World Library  
Flag as Inappropriate
Email this Article

Weak order of permutations

Article Id: WHEBN0000595010
Reproduction Date:

Title: Weak order of permutations  
Author: World Heritage Encyclopedia
Language: English
Subject: Permutation, List of permutation topics, Order (mathematics)
Collection:
Publisher: World Heritage Encyclopedia
Publication
Date:
 

Weak order of permutations

In computer science and discrete mathematics, an inversion is a pair of places of a sequence where the elements on these places are out of their natural order.

Definitions

Formally, let (A(1), \ldots, A(n)) be a sequence of n distinct numbers. If i < j and A(i) > A(j), then the pair (i, j) is called an inversion of A.[1][2]

The inversion number of a sequence is one common measure of its sortedness.[3][2] Formally, the inversion number is defined to be the number of inversions, that is,

\text{inv}(A) = \# \{(A(i),A(j)) \mid i < j \text{ and } A(i) > A(j)\}.[3]

Other measures of (pre-)sortedness include the minimum number of elements that can be deleted from the sequence to yield a fully sorted sequence, the number and lengths of sorted "runs" within the sequence, and the smallest number of exchanges needed to sort the sequence.[4] Standard comparison sorting algorithms can be adapted to compute the inversion number in time O(n log n).

The inversion vector V(i) of the sequence is defined for i = 2, ..., n as V[i] = \left\vert\{k \mid k < i \text{ and } A(k) > A(i)\}\right\vert. In other words each element is the number of elements preceding the element in the original sequence that are greater than it. Note that the inversion vector of a sequence has one less element than the sequence, because of course the number of preceding elements that are greater than the first is always zero. Each permutation of a sequence has a unique inversion vector and it is possible to construct any given permutation of a (fully sorted) sequence from that sequence and the permutation's inversion vector.[5]

Weak order of permutations

The set of permutations on n items can be given the structure of a partial order, called the weak order of permutations, which forms a lattice.

To define this order, consider the items being permuted to be the integers from 1 to n, and let Inv(u) denote the set of inversions of a permutation u for the natural ordering on these items. That is, Inv(u) is the set of ordered pairs (i, j) such that 1 ≤ i < jn and u(i) > u(j). Then, in the weak order, we define uv whenever Inv(u) ⊆ Inv(v).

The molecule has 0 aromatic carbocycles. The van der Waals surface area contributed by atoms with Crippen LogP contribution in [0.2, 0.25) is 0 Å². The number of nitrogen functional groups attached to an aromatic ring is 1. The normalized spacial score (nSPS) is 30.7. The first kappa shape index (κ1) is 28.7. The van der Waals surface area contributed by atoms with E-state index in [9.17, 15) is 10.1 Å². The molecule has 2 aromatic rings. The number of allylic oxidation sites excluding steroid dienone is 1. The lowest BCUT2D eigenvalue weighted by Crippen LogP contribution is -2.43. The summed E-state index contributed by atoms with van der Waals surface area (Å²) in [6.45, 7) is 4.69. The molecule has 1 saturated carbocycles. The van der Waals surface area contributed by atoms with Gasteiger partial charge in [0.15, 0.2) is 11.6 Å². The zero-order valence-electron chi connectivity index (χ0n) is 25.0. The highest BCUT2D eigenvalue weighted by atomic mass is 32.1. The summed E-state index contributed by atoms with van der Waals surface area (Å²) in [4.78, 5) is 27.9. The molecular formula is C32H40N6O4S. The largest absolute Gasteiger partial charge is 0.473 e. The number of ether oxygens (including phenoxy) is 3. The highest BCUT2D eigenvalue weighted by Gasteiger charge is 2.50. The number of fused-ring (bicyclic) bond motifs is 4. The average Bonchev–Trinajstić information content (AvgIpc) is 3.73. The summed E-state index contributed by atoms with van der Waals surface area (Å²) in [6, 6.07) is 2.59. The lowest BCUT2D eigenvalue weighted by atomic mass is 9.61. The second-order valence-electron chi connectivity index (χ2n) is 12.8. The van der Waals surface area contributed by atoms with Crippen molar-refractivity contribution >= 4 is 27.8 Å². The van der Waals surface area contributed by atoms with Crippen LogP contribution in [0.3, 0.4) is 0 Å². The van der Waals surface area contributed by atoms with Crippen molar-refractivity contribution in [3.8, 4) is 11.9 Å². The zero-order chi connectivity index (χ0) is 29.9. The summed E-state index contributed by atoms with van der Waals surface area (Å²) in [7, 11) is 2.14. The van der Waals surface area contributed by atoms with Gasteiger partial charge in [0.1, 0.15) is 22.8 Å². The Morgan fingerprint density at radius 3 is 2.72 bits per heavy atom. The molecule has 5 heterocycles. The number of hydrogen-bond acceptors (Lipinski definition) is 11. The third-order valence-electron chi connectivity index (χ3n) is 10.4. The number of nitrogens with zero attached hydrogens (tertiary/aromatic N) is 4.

The edges of the Hasse diagram of the weak order are given by permutations u and v such that u < v and such that v is obtained from u by interchanging two consecutive values of u. These edges form a Cayley graph for the group of permutations that is isomorphic to the skeleton of a permutohedron.

The identity permutation is the minimum element of the weak order, and the permutation formed by reversing the identity is the maximum element.

See also

Sequences in the OEIS:

  • Index entries for sequences related to factorial numbers
  • Reflected inversion vectors: A108731
  • Sum of inversion vectors, cardinality of inversion sets: A034968
  • Inversion sets of finite permutations interpreted as binary numbers: A211363)
  • Finite permutations that have only 0s and 1s in their inversion vectors: A211364)
  • Numbers of permutations of n elements with k inversions; Mahonian numbers: A000140)
  • Number of connected labeled graphs with n edges and n nodes: A057500
  • Arrays of permutations with similar inversion sets and inversion vectors: A051683

References

Source bibliography

Further reading

Presortedness measures

This article was sourced from Creative Commons Attribution-ShareAlike License; additional terms may apply. World Heritage Encyclopedia content is assembled from numerous content providers, Open Access Publishing, and in compliance with The Fair Access to Science and Technology Research Act (FASTR), Wikimedia Foundation, Inc., Public Library of Science, The Encyclopedia of Life, Open Book Publishers (OBP), PubMed, U.S. National Library of Medicine, National Center for Biotechnology Information, U.S. National Library of Medicine, National Institutes of Health (NIH), U.S. Department of Health & Human Services, and USA.gov, which sources content from all federal, state, local, tribal, and territorial government publication portals (.gov, .mil, .edu). Funding for USA.gov and content contributors is made possible from the U.S. Congress, E-Government Act of 2002.
 
Crowd sourced content that is contributed to World Heritage Encyclopedia is peer reviewed and edited by our editorial staff to ensure quality scholarly research articles.
 
By using this site, you agree to the Terms of Use and Privacy Policy. World Heritage Encyclopedia™ is a registered trademark of the World Public Library Association, a non-profit organization.
 


Copyright © World Library Foundation. All rights reserved. eBooks from Project Gutenberg are sponsored by the World Library Foundation,
a 501c(4) Member's Support Non-Profit Organization, and is NOT affiliated with any governmental agency or department.